Einfühlung was initially associated with perceptions and experiences of objects. Consider, for example, how we respond to a landscape. The sort of feeling we experience is prompted by the perception, and we effectively imbue the object itself with an expression of that feeling. We might exclaim, “What a beautiful landscape!” and in so doing, project our feelings into the object. The “in” of “in-feeling” meant that one essentially merged with the object.
(Credit: James Wheeler, via Pexels)
Early in the 20th century, “empathy” made its way into experimental psychology, extending beyond the scope of aesthetic meaning to include human beings. Soon enough, thinking about experiencing art and objects in terms of empathy faded, while the social, psychological, and moral dimensions of empathy’s meaning strengthened. At the same time, the wanderings of word meanings often lead to some confusion (or a lack of consensus) within a given field. So, where does this leave the conceptual relation between sympathy and empathy? And what are we talking about when we say that feelings like empathy are crucial to the morality of our social structures?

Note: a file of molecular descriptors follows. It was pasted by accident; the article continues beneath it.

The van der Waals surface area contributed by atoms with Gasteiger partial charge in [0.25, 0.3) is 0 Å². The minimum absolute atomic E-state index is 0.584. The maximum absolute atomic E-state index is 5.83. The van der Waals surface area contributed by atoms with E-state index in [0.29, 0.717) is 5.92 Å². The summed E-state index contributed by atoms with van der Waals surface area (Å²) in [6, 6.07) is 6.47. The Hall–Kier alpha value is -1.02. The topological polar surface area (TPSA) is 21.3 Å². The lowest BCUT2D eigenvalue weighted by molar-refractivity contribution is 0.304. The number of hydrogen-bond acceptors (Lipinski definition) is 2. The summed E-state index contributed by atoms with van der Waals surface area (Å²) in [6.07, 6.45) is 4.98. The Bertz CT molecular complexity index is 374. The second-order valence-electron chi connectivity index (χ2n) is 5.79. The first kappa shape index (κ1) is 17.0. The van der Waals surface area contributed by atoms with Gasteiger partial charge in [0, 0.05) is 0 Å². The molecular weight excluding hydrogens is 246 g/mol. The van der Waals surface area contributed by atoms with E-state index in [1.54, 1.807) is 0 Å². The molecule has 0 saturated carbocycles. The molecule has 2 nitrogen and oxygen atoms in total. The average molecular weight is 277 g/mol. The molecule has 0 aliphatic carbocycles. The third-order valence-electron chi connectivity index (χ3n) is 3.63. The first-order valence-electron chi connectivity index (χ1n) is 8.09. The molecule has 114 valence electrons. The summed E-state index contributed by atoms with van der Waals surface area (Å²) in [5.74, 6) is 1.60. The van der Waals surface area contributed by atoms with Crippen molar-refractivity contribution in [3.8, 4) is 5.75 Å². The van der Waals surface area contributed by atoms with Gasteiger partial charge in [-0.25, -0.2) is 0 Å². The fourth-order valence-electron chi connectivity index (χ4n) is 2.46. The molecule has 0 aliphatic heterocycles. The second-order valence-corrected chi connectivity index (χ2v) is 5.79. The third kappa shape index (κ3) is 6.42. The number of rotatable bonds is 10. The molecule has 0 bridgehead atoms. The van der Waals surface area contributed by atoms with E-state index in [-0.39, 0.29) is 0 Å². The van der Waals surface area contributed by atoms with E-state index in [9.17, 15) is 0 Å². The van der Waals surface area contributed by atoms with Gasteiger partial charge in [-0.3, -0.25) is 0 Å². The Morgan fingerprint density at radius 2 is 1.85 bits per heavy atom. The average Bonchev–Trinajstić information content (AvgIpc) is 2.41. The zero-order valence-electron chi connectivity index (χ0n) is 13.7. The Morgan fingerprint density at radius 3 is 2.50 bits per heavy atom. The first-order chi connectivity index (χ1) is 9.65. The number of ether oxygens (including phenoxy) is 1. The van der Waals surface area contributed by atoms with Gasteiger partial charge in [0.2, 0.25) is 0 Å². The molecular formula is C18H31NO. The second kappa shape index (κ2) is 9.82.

Sympathy vs. Empathy
A quick look at a dictionary will tell you the contemporary meaning and use of “sympathy” and “empathy.” The two are not synonymous; sympathy means sharing the feelings of another person, while empathy means understanding another’s feelings – with or without feeling the same.